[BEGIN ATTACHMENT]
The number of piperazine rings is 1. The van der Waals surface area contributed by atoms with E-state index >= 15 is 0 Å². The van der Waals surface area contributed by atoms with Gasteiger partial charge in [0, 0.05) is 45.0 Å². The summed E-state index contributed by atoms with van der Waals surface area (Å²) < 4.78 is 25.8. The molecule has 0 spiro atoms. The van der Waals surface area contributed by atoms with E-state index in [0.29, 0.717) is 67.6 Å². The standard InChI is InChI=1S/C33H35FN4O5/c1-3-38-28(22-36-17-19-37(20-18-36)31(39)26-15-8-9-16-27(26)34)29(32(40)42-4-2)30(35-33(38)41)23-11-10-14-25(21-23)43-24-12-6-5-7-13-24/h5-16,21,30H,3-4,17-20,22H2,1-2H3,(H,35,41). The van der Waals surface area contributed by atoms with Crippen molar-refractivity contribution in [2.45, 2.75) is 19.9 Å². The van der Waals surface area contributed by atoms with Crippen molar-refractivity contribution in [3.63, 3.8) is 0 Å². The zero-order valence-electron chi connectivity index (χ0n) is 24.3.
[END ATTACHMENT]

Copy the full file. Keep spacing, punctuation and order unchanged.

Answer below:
The number of piperazine rings is 1. The van der Waals surface area contributed by atoms with E-state index >= 15 is 0 Å². The van der Waals surface area contributed by atoms with Gasteiger partial charge in [0, 0.05) is 45.0 Å². The summed E-state index contributed by atoms with van der Waals surface area (Å²) < 4.78 is 25.8. The molecule has 0 spiro atoms. The van der Waals surface area contributed by atoms with E-state index in [0.29, 0.717) is 67.6 Å². The standard InChI is InChI=1S/C33H35FN4O5/c1-3-38-28(22-36-17-19-37(20-18-36)31(39)26-15-8-9-16-27(26)34)29(32(40)42-4-2)30(35-33(38)41)23-11-10-14-25(21-23)43-24-12-6-5-7-13-24/h5-16,21,30H,3-4,17-20,22H2,1-2H3,(H,35,41). The van der Waals surface area contributed by atoms with Crippen molar-refractivity contribution in [2.45, 2.75) is 19.9 Å². The van der Waals surface area contributed by atoms with Crippen molar-refractivity contribution in [3.63, 3.8) is 0 Å². The zero-order valence-electron chi connectivity index (χ0n) is 24.3.